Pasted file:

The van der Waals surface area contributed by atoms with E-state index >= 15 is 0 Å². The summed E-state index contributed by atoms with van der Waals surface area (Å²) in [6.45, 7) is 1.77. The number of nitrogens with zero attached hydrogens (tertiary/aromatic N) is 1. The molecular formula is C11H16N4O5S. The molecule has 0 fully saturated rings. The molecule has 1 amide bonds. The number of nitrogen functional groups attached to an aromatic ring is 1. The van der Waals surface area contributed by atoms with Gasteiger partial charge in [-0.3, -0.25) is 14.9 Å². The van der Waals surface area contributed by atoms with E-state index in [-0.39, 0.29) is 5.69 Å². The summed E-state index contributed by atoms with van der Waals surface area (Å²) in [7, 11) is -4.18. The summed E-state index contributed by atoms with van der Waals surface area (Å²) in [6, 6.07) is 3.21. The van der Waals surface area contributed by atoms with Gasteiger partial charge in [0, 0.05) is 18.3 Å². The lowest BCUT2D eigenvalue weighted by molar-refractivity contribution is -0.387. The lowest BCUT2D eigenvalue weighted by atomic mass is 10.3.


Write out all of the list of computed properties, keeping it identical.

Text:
The van der Waals surface area contributed by atoms with E-state index >= 15 is 0 Å². The summed E-state index contributed by atoms with van der Waals surface area (Å²) in [6.45, 7) is 1.77. The number of nitrogens with zero attached hydrogens (tertiary/aromatic N) is 1. The molecular formula is C11H16N4O5S. The molecule has 0 fully saturated rings. The molecule has 1 amide bonds. The number of nitrogen functional groups attached to an aromatic ring is 1. The van der Waals surface area contributed by atoms with Gasteiger partial charge in [-0.3, -0.25) is 14.9 Å². The van der Waals surface area contributed by atoms with E-state index in [-0.39, 0.29) is 5.69 Å². The summed E-state index contributed by atoms with van der Waals surface area (Å²) in [7, 11) is -4.18. The summed E-state index contributed by atoms with van der Waals surface area (Å²) in [6, 6.07) is 3.21. The van der Waals surface area contributed by atoms with Gasteiger partial charge in [0, 0.05) is 18.3 Å². The lowest BCUT2D eigenvalue weighted by molar-refractivity contribution is -0.387. The lowest BCUT2D eigenvalue weighted by atomic mass is 10.3.